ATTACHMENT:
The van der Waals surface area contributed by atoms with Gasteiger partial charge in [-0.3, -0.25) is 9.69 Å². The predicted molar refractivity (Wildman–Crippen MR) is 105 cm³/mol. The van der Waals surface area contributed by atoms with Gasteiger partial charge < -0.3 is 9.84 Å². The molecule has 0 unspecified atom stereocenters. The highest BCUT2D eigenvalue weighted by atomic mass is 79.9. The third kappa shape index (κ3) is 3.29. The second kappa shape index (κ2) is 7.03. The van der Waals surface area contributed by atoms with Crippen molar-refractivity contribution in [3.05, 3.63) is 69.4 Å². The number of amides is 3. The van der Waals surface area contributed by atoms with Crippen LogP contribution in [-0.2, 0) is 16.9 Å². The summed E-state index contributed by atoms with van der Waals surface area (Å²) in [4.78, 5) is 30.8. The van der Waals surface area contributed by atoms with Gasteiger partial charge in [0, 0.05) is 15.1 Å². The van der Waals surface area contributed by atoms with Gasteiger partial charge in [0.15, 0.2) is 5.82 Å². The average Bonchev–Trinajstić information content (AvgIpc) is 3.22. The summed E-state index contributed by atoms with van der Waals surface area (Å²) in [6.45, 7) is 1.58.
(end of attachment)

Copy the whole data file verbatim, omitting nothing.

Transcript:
The van der Waals surface area contributed by atoms with Gasteiger partial charge in [-0.3, -0.25) is 9.69 Å². The predicted molar refractivity (Wildman–Crippen MR) is 105 cm³/mol. The van der Waals surface area contributed by atoms with Gasteiger partial charge < -0.3 is 9.84 Å². The molecule has 0 unspecified atom stereocenters. The highest BCUT2D eigenvalue weighted by atomic mass is 79.9. The third kappa shape index (κ3) is 3.29. The second kappa shape index (κ2) is 7.03. The van der Waals surface area contributed by atoms with Crippen molar-refractivity contribution in [3.05, 3.63) is 69.4 Å². The number of amides is 3. The van der Waals surface area contributed by atoms with Crippen LogP contribution in [-0.2, 0) is 16.9 Å². The summed E-state index contributed by atoms with van der Waals surface area (Å²) in [4.78, 5) is 30.8. The van der Waals surface area contributed by atoms with Gasteiger partial charge in [0, 0.05) is 15.1 Å². The van der Waals surface area contributed by atoms with Gasteiger partial charge in [0.15, 0.2) is 5.82 Å². The average Bonchev–Trinajstić information content (AvgIpc) is 3.22. The summed E-state index contributed by atoms with van der Waals surface area (Å²) in [6.45, 7) is 1.58.